Complacency. You come in, you get the same locker, you put on your favorite socks, you warm up on the same machine while you read the same newspaper, and then you do the same workout you’ve been doing for the past 8 years. Why? Why not push yourself and see what you can teach your body. When was the last time you changed up your workout, maybe not even completely? Maybe all you did was change how many sets of something you did or you added in an extra sprint. When was the last time you tried something new or decided to lift heavier? Why do the same old thing? If it hasn’t shown you improvement in the last 2 years why do you think it might tomorrow?
I just don’t know how. You aren’t exactly supposed to so don’t feel bad about that. There are a few simple solutions, the first, hire a trainer. You don’t need to see a trainer every day for the next year to learn something. In one session, maybe even in just 40 minutes you can gain knowledge that will completely change how you exercise and show you more benefits than you’ve seen in years. Who knows, you might see such value that you sign up for more than just one session! You can always workout with some one else or join a program and really get yourself motivated and find the fun in working out!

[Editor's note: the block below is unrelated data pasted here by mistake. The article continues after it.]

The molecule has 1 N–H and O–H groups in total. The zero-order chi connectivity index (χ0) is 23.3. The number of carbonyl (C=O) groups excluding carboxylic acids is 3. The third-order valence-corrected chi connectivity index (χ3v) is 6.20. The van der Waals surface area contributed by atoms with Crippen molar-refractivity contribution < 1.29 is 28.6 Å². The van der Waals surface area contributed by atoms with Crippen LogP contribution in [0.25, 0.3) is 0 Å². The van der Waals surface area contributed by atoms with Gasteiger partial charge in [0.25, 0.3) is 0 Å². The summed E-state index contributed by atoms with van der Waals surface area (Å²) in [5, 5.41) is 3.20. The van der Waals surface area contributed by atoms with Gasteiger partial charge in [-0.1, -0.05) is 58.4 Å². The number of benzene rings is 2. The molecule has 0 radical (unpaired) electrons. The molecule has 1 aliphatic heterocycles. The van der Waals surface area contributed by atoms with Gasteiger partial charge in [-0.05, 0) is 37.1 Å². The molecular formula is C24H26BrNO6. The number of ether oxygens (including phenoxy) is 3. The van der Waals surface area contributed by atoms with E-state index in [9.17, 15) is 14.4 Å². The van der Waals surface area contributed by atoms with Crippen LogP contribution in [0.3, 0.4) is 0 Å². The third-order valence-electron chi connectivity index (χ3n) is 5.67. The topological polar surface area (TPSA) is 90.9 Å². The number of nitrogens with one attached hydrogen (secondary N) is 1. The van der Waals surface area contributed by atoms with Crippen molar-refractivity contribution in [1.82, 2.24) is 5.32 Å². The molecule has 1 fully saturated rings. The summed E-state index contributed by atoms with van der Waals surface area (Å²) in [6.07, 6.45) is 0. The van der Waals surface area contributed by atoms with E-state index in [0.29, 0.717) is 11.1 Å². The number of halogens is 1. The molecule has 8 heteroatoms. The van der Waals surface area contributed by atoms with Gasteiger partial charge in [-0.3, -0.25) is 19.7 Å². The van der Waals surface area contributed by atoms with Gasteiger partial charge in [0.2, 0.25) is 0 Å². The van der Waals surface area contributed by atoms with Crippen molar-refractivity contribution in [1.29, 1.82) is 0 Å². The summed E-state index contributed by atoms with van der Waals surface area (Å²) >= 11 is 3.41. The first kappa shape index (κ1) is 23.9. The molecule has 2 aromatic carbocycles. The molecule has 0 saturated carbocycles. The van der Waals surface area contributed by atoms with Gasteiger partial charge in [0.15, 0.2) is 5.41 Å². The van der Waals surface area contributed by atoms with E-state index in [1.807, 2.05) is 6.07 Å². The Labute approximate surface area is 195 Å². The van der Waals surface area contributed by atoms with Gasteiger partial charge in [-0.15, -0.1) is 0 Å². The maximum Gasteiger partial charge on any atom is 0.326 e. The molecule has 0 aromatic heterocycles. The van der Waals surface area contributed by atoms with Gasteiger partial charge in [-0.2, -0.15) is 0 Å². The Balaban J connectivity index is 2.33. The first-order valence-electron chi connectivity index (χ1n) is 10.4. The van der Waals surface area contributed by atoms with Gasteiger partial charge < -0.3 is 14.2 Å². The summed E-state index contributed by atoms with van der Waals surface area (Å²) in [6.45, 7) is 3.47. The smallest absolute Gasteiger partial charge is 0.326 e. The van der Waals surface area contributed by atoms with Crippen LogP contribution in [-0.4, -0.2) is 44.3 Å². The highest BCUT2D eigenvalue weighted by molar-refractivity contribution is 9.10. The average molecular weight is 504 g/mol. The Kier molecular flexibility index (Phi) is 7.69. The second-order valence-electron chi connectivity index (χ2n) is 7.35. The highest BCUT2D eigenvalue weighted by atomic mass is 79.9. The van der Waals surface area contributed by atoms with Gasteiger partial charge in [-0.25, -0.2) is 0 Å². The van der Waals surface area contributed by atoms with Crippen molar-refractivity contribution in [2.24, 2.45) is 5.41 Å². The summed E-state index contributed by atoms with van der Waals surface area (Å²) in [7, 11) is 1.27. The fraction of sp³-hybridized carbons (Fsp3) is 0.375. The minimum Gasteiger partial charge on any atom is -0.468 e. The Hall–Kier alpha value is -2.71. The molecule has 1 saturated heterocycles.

I don’t have enough time. If you think you need an hour or two to get a good workout in boy do I have news for you! In a whopping 10 minutes you can get a full body full cardio workout in. It’s not going to be a fun 10 minutes but it will be the most effective 10 minutes you’ve ever worked out! My point is, don’t say to yourself “Well I only have 30 minutes today, I guess I’ll skip it because there’s just not enough time.” There are plenty of ways to get a good workout in even if you only have a short amount of time. Think, keep moving, sprints, high intensity, full body, and jump!